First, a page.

I just got back from my Friday night outing to the movies and a delicious dinner in bustling, festive Sydney Chinatown, a milieu reminiscent of the movie sets in the remake of "Total Recall" we'd just seen. As far as I'm concerned, the snooty critics got it wrong, always hankering after talking-heads high art, they either don't like the variations on sci-fi narrative, don't appreciate sci-fi art or do not understand science-fiction's take on pop-culture; I felt there was a buzz at the end in the theatre, the punters seemed to enjoy the ride so fuck the crits moaning about bad remakes. I got off on the movie, almost as much as the first, fuck Arnie, the Republican overseer! It's like papier-mache tits versus stainless-steel teeth! (On the re-release of the Director's Cut way back in 1999 me and the infamous Nicorette dropped acid and really spun out on the trip to Mars so I didn't need a repeat.)
Yeah, I know, we've heard the story before, but it was a good revision of Phillip K Dick's dystopian paranoia and questioning of a consumers' paradise, the "reality" pushed upon us, the enslaved masses. I can't get enough of his work so any attempt will do, I'm starved of imaginative speculation, almost feverishly hungry for anything sci-fi. It had great action, awesome cyber-techno mis en scene, the British sci-fi artists having done a hot job, and I loved their joke on Australia as a slave colony down the end of the tube. The look of the movie is a pastiche of many classics, the flying car scenes from "Star Wars", "Minority Report" and "The Fifth Element"; the robots from "I Robot"; the water-logged Asian street-scapes from "Blade Runner", ( a re-imagined drowned Sydney, the Colony, circa 2099); even "Journey to the Centre of the Earth"/ "The Core" type machine-jaunts: it was a wild ride.
I need the escapism, my art show's coming up in two weeks and I've got to dredge up the energy to handle it. It's a gig, better than a void, actually exciting, and there's lots of science-fiction in my material. I was encouraged to do a newspaper interview and I'm nervous about that, I think I spouted a lot of nonsense, Zippy the Pinhead always takes over. As I feel I'm making my last stand before I turn to dust I'm taking the chance to tell my story, for what it's worth, maybe to fuck with all the naysayers. I even wrote a letter to the curator of prints at the Australian National Gallery in Canberra, telling him how much dishonor he'd done me by excluding me from their book, "Australian Posters: the Walls Also Speak" after I'd put thousands up on the streets of Sydney. They have sixteen of my works but they took them offline due to "Copyright". Thus I haven't had access to my own art, which I'd made while desperately poor and hungry back in the late '70s and early '80s. And I never got paid the fifty bucks each for half the posters they've got in their collection: as a punk I'm easy to rip off, it's the rich kids from private schools who get the money.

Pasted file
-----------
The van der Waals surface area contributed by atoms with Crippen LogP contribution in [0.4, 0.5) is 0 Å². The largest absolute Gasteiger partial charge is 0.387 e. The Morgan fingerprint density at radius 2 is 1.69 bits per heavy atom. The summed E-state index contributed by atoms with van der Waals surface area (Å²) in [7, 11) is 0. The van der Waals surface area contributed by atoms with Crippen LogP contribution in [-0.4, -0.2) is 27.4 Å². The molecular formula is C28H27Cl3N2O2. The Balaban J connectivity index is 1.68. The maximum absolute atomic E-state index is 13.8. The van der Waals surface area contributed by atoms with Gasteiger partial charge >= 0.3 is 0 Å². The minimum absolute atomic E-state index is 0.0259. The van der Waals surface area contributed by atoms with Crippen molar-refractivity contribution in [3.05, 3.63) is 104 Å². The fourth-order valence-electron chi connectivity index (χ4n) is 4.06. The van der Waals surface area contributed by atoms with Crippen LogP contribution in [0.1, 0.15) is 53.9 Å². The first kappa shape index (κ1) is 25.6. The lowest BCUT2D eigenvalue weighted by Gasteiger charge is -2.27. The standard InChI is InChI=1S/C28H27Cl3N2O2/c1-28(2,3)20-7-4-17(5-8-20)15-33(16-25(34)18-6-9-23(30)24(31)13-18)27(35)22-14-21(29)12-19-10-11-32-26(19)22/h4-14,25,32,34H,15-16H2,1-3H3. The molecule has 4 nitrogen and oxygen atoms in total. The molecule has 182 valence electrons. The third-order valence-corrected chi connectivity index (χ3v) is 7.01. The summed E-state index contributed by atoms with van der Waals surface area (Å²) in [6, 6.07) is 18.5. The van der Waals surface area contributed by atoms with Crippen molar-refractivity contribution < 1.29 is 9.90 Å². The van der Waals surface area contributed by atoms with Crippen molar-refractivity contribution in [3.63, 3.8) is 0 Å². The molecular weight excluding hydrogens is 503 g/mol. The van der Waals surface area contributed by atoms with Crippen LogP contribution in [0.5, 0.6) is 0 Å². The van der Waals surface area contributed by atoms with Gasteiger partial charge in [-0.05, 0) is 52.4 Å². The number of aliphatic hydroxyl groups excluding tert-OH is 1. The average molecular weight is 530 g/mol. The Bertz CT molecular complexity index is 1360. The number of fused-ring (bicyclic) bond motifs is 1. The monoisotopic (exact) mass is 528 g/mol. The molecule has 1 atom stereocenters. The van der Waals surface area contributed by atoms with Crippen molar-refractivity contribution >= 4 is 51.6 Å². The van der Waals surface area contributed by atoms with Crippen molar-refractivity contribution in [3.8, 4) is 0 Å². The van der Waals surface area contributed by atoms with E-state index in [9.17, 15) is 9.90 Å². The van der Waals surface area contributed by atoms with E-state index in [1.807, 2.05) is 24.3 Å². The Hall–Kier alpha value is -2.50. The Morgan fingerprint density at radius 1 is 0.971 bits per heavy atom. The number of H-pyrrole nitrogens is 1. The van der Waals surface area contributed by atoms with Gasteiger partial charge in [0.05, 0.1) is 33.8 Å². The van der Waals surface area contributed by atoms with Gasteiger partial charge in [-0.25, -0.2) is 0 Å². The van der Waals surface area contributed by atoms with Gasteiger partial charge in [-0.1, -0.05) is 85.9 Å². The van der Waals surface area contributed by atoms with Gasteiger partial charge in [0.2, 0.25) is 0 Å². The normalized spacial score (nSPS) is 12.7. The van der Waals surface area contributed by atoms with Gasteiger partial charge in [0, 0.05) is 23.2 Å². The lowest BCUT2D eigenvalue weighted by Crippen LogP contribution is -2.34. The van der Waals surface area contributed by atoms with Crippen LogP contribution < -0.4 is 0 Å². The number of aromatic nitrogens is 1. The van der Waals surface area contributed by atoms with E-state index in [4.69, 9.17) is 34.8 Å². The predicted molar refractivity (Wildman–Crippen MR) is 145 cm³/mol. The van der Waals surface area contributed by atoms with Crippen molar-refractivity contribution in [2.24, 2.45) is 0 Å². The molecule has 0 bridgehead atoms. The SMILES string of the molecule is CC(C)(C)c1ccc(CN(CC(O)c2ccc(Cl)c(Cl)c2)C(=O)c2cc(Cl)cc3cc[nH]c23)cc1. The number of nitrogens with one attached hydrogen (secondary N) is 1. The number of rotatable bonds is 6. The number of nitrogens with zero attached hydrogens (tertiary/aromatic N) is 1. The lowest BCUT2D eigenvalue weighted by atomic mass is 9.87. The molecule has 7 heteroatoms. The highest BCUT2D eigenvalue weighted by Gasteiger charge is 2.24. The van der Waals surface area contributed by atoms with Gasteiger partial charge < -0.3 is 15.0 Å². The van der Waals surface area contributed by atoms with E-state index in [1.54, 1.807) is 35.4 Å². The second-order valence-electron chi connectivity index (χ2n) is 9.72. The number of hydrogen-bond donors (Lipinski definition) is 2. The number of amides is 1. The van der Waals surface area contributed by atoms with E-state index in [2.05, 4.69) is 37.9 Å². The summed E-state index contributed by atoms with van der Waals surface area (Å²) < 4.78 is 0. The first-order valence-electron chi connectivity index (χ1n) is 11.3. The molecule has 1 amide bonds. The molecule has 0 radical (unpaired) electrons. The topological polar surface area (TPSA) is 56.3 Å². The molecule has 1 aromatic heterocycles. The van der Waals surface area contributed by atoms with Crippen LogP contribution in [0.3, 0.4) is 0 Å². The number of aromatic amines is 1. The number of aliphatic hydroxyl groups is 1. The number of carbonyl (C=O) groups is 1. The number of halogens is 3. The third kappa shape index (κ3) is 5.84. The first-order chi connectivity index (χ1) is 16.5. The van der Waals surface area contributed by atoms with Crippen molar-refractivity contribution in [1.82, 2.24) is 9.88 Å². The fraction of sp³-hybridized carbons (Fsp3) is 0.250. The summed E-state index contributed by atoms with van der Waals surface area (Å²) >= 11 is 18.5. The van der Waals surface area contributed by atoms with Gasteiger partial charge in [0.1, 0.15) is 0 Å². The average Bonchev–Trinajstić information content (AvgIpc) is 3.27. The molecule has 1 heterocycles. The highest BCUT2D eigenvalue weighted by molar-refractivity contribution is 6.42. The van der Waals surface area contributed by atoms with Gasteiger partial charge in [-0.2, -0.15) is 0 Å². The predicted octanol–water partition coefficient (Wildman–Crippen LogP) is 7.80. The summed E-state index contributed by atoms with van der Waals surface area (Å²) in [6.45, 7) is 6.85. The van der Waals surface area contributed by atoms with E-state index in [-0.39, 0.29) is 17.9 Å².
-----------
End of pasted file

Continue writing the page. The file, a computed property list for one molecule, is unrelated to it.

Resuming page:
I asked them to put back online those sixteen posters of mine as I have the copyright, not them, and I want the public to view my work, not remain forever buried in the file-room. I got a phone call today telling me they'll do it, and send me copies of the works for my own archive, which soon I'll post here. Thank nogod I got brave, after 21 years of stewing in my juices over it. You get nothing by being a wimp, cyberpunks always have a fight on their hands, to stay alive, and achieve their art, critiquing the powerful, talking about the future, dystopian or utopian, and always rebelling against tyranny.
(They sent my art to me in PDF file format so I can't reproduce them here, always some fucking obstacle. Even when Technology is used against us, this Blog is an example of low-tech fighting back, swamped by the Internet giants though it is, it gives my cyberpunk heart a tiny spitting, cursing voice. )
P.S. An example of hot cyberpunk writing that's got my brain in a swooning delirium is Neal Asher. I'm plowing through his voluminous output, now onto "The Departure", the 22nd century where there's overpopulation of 18 billion, the world run by a Central Committee of a Nazi-like bureaucratic elite who enslave and compost or incinerate the disposable zero-asset millions, and one lone cyber-augmented super-intelligent rebel who sets out to destroy this inhuman world-order. Asher reminds me that there are wealthy elites, partnered with bureaucrats, who don't mind betraying and destroying most of us so that they and their families may survive and live in comfort, and they always use catch-phrases like "for the good of greater society" as the excuse for enslavement, incarceration and mass murder. Cyber-punk is always about rebels fighting back, with whatever means, like punks, daring to do it in the belly of the Beast.